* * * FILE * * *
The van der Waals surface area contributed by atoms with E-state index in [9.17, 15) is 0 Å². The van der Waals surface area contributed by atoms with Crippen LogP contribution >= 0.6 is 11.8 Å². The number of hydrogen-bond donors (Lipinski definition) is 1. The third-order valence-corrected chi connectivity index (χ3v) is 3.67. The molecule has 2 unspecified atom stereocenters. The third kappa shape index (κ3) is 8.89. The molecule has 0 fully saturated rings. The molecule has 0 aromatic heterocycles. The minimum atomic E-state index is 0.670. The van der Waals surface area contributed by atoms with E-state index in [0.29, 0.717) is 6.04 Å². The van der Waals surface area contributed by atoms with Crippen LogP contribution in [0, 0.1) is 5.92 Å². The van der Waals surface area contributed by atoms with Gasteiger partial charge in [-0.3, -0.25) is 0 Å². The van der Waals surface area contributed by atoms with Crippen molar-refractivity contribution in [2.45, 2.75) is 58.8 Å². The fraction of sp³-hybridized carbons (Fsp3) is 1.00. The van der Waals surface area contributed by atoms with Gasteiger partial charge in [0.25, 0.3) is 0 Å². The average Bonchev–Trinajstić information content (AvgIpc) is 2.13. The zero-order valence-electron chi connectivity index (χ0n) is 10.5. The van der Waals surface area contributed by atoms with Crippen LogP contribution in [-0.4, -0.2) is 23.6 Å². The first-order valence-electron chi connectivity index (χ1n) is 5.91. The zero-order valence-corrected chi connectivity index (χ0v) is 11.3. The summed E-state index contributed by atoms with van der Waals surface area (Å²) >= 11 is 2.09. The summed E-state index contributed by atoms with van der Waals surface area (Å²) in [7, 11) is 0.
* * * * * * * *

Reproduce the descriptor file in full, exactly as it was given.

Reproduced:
The van der Waals surface area contributed by atoms with E-state index in [9.17, 15) is 0 Å². The van der Waals surface area contributed by atoms with Crippen LogP contribution >= 0.6 is 11.8 Å². The number of hydrogen-bond donors (Lipinski definition) is 1. The third-order valence-corrected chi connectivity index (χ3v) is 3.67. The molecule has 2 unspecified atom stereocenters. The third kappa shape index (κ3) is 8.89. The molecule has 0 fully saturated rings. The molecule has 0 aromatic heterocycles. The minimum atomic E-state index is 0.670. The van der Waals surface area contributed by atoms with E-state index in [0.29, 0.717) is 6.04 Å². The van der Waals surface area contributed by atoms with Crippen LogP contribution in [0, 0.1) is 5.92 Å². The van der Waals surface area contributed by atoms with Gasteiger partial charge in [-0.3, -0.25) is 0 Å². The van der Waals surface area contributed by atoms with Crippen molar-refractivity contribution in [2.45, 2.75) is 58.8 Å². The fraction of sp³-hybridized carbons (Fsp3) is 1.00. The van der Waals surface area contributed by atoms with Gasteiger partial charge in [0.25, 0.3) is 0 Å². The average Bonchev–Trinajstić information content (AvgIpc) is 2.13. The zero-order valence-electron chi connectivity index (χ0n) is 10.5. The van der Waals surface area contributed by atoms with Crippen LogP contribution in [-0.4, -0.2) is 23.6 Å². The first-order valence-electron chi connectivity index (χ1n) is 5.91. The zero-order valence-corrected chi connectivity index (χ0v) is 11.3. The summed E-state index contributed by atoms with van der Waals surface area (Å²) >= 11 is 2.09. The summed E-state index contributed by atoms with van der Waals surface area (Å²) in [7, 11) is 0.